Astronomer's Career Spans The Stars, But His Interest Grew In Willingboro He Found Galaxy Migration, And Eased Hubble's Troubles.

Posted: April 02, 1995

Gazing out his picture window before work, former Willingboro resident Tod Lauer appraises his surroundings in the craggy foothills of Tucson, Ariz. Rugged ocher-colored rocks and blooming cacti dot the desert. Coyotes own the nearby ravine. During summertime thunderstorms, lightning bolts darting down

from billowing clouds are visible 40 miles away.

It's a long way from the pools, parks and schools of Willingboro. Distant, but not forgotten.

Lauer, a 1975 graduate of John F. Kennedy High School, has won recent recognition in Time and Discover magazines for his discovery of galaxy migration - the unexpected lateral movement of galaxies, flowing like a river in space rather than steadily away from one another.

These days, the lecture circuit takes Lauer far from his post as an assistant astronomer at the Kitt Peak National Observatory in Tucson. And his work with the Hubble Space Telescope gives him a front-row seat to galaxies far, far away. But no matter what corner of the universe he's studying, Lauer never strays from the scientific building blocks he learned in Willingboro.

"Don't assume things," for one. "You have to be able to give up your assumptions," Lauer said he had learned from his eighth-grade advanced science teacher, John Gilligan.

That crucial lesson came in handy more than 20 years later.

Lauer and Marc Postman, a friend and collaborator from the Space Telescope Science Institute in Baltimore, had to shed their long-held notions about the

universe in order to make their important discovery of galaxy migration.

Their project was supposed to test a theory that astronomers had taken for granted - that galaxies are moving away from one another at a relatively constant rate in an evenly expanding universe. It was the kind of research that's called a "sanity check," Lauer said during a telephone interview last week.

When their data showed something far different, the pair experienced a minor crisis.

"We were both very upset," Lauer said. "We had spent all this time on this, and we got this answer that looked bizarre.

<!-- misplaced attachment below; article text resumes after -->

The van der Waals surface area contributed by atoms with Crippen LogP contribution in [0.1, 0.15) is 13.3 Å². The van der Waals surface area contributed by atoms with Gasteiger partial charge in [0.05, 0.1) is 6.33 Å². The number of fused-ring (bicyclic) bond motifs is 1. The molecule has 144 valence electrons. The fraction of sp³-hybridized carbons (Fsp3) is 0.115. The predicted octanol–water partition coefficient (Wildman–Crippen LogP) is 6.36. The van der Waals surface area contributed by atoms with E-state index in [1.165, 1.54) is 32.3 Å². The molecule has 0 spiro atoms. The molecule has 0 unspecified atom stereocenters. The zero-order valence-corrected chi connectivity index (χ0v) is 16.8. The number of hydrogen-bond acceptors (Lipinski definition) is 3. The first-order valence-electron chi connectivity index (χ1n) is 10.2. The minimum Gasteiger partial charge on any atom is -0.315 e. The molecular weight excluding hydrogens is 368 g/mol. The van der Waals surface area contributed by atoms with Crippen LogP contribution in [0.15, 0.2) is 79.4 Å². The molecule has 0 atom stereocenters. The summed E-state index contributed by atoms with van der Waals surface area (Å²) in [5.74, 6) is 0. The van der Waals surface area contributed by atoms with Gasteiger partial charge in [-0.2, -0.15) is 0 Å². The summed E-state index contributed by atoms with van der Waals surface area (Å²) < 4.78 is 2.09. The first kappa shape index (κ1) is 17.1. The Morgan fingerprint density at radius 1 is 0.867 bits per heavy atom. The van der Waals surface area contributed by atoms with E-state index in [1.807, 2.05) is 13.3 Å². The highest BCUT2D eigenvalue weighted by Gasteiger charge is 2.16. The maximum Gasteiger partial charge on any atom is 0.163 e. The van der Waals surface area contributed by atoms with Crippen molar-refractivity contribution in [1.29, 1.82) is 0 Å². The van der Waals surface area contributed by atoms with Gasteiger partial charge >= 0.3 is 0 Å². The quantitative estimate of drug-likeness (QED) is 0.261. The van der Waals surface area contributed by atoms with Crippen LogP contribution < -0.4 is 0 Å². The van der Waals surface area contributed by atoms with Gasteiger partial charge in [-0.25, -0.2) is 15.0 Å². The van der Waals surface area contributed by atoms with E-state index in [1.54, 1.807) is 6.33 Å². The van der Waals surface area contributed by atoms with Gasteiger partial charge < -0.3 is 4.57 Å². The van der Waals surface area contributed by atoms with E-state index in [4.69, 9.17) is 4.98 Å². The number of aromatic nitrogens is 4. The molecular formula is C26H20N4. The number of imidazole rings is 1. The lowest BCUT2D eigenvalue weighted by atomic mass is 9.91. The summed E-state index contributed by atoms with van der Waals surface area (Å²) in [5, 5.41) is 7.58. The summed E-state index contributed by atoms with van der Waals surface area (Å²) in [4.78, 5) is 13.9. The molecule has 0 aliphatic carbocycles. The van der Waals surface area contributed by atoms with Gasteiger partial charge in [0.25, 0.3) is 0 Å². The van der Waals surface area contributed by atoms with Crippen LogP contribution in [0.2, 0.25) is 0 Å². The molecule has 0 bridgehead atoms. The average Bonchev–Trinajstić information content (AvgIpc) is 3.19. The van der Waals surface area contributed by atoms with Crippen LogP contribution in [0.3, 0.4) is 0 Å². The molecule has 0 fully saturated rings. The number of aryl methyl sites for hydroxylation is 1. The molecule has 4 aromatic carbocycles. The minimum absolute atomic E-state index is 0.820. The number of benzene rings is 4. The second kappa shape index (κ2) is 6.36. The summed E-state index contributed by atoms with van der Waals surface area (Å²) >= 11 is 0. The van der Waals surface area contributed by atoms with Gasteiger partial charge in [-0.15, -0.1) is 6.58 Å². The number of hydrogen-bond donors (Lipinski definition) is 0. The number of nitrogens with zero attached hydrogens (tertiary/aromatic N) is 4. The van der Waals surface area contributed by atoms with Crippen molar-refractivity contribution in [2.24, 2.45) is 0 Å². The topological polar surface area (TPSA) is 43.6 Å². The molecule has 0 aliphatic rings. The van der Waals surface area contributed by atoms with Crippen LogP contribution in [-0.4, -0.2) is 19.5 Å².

"Our first response was, 'Gee . . . something terrible happened with our data.' "

The two scientists spent the next year checking and rechecking their work. So far, no one has been able to prove it wrong.

Besides the galaxy migration discovery, Lauer has earned acclaim for his work testing the Hubble telescope. He used his computer software expertise to focus blurry images the telescope received, and in 1992 won the shiny brass NASA Medal for Exceptional Scientific Achievement.

By high school, Lauer had known for years that he wanted to be an astronomer. He and other members of a school astronomy club had "star parties" in the Pinelands and at the Shore.

He also played French horn in the jazz, concert and marching bands.

His work on the school's TV crew gave him a close look at the historically controversial Willingboro school board. From the beginning when the crew filmed meetings, board members played to the cameras, he said.

"They were an incredible joke back then," Lauer said. "I don't think the

TVs helped."

Lauer left an indelible impression on several of his teachers.

Gilligan, who still teaches in Willingboro, said, "Tod's one of those people you remember." One of Lauer's most memorable traits was his habit of offering several answers to the same question, all correct and complete with their own explanations.

Jack Smith, his physics teacher, who now teaches at Shawnee High School, said Lauer was the kind of student who had come along fewer than five times in his 33-year career.

"I would teach him things and mostly get out of his way and let him do his own thing," Smith remembered.

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